And how it ever could.
I don’t even know what change would truly require.
But what I do understand is why change is so hard.
I mean, change would mean that someone would have to do something different.
Because what feels right, in the sense of fair and just and equal, is to find him and ruin for him all he has ruined for Ryan.
It doesn’t hardly seem fair his own children, if he has them, get to see him tonight and that his girl gets to fall asleep with him again and again and again.
He doesn’t deserve that.
It really seems to make the most sense.
Except, that it makes us into him.
It makes us into people who are entitled, who cannot live without doing what we feel we deserve to do, who will take power into our own hands to accomplish our own goals even if someone has to die.
And since revenge always escalates, it means we would be creating more and more and more recycled trauma.
That’s how powerful revenge can be. It can take on a life of it’s own. It can multiply. It can become a force no longer under the power of the one who originated it, a spark that becomes engulfing flames and burns up more than it was meant to kill.
It’s scary to think about really. A world in which this kind of Russian Roulette is our only option.
It was scary for Jesus too, I think.
I think he knew there had to be a different way.
I think he knew it enough to stay present, here, while some humans who thought they had a right exercised their corrupt power to torture him beyond comprehension.
The urge to enact the extraction plan had to be overwhelming.
And yet, something more overwhelming kept him here.
I’m not sure what that something was. But I think it had something to do with our desperate need for justice and redemption.
See, revenge can only right one wrong.
And it always creates more wrong that will need to be righted.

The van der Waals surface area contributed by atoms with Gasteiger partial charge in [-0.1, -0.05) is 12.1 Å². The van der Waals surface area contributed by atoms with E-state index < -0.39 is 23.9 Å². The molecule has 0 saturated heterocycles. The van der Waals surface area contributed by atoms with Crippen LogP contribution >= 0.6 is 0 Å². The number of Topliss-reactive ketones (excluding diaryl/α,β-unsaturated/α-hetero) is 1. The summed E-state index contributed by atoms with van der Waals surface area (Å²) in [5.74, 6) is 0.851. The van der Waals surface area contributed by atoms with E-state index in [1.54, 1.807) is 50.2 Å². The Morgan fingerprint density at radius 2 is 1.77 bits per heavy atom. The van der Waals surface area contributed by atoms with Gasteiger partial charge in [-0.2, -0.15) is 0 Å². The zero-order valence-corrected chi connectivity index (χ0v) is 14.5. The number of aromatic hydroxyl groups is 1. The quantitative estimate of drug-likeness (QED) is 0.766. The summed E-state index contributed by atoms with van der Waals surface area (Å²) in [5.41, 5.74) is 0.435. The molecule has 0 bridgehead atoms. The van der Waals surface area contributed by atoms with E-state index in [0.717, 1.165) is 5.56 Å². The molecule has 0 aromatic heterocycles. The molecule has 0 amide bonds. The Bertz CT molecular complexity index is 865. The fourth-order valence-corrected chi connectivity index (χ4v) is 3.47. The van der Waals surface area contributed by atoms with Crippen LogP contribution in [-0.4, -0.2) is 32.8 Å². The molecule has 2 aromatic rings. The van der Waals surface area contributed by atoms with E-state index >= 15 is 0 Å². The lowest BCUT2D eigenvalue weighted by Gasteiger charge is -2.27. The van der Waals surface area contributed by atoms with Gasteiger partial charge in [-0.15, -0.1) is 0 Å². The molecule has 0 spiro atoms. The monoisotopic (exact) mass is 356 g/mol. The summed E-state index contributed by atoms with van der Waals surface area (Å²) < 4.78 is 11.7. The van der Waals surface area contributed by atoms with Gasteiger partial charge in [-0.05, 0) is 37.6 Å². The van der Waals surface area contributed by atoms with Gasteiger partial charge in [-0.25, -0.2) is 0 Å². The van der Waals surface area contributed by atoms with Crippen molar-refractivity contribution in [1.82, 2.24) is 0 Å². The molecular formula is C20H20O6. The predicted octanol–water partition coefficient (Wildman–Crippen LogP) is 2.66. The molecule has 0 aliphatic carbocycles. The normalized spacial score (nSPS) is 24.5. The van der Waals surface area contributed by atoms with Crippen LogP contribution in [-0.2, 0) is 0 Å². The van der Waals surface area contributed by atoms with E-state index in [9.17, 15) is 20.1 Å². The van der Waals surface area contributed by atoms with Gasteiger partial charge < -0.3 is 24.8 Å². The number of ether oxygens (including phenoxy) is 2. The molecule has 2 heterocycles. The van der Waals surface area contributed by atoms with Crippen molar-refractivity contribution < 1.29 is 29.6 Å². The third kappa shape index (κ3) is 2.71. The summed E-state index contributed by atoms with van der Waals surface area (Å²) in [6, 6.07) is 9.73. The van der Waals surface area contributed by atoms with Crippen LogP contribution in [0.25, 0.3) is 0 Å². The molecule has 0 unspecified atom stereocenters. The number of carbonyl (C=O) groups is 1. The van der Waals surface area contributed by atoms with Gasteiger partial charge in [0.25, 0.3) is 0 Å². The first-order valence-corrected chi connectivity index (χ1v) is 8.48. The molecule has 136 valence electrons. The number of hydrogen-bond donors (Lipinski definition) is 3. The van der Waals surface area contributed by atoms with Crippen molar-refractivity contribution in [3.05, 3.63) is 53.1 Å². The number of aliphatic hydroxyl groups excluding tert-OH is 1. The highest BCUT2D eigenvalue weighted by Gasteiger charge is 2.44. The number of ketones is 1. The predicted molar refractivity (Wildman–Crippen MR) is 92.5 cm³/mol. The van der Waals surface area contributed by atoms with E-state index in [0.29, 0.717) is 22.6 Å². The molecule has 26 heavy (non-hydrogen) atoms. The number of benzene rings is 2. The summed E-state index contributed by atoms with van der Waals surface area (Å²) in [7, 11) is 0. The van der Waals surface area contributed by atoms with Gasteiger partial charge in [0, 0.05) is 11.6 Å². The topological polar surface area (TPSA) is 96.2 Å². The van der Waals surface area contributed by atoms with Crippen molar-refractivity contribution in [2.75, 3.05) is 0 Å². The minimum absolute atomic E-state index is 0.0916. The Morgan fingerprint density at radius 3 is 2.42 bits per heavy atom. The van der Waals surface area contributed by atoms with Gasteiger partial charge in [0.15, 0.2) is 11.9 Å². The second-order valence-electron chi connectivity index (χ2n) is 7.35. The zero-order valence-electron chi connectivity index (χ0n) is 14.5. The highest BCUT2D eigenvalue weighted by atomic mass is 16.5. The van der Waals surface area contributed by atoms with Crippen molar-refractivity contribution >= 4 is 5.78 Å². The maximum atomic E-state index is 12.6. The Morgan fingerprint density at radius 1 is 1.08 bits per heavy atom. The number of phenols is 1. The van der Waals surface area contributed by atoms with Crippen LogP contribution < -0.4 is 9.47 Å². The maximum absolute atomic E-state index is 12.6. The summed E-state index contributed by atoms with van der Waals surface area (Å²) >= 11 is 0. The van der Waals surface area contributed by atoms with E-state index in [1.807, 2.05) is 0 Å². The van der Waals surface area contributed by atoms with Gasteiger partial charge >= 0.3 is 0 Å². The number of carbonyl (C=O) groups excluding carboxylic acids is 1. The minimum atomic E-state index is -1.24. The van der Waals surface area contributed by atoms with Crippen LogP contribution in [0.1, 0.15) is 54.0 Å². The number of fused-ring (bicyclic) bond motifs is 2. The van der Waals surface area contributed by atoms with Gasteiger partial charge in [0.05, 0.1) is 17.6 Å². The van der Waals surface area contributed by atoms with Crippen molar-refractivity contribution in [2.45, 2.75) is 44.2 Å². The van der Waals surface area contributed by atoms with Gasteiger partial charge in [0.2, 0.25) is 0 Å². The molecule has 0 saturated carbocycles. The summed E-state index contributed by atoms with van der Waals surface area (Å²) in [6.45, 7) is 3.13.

But, justice, the Cross kind of justice, can right all the wrongs.
And beyond that, revenge cannot buy anything back. It can only take away from someone else what you perceive they have taken away from you.
But redemption, the Cross kind of redemption, can restore, can bring back. It can reverse.
For Ryan, bullets have been drawn back out and wounds sealed over. Death has been renounced and life has again come. The terror of his final moments has been traded for a peace that passes all understanding.
But, for us, his body is in the ground. Death has claimed a lifetime of unmade memories and unfulfilled hopes and dreams, and the unrelenting terror of loss is near.
The family is left trying to prove to the world the importance of Ryan, looking for a way to show the breadth of his impact and the depth of injustice perpetrated against him.
Make no mistake.
The courage of justice takes more strength than the power of revenge.
And allowing space for the redemption of Jesus is far more bold and brazen than a young man in a hoodie with a gun.
So while a killer waves around death, we will wave around Ryan’s life.
Ryan’s story isn’t going anywhere.
What might look like surrender is actually strength.
Strength that burns brighter and stronger than the flames of revenge.
Strength we will leverage to continue fighting for #JUSTICEFORRYAN.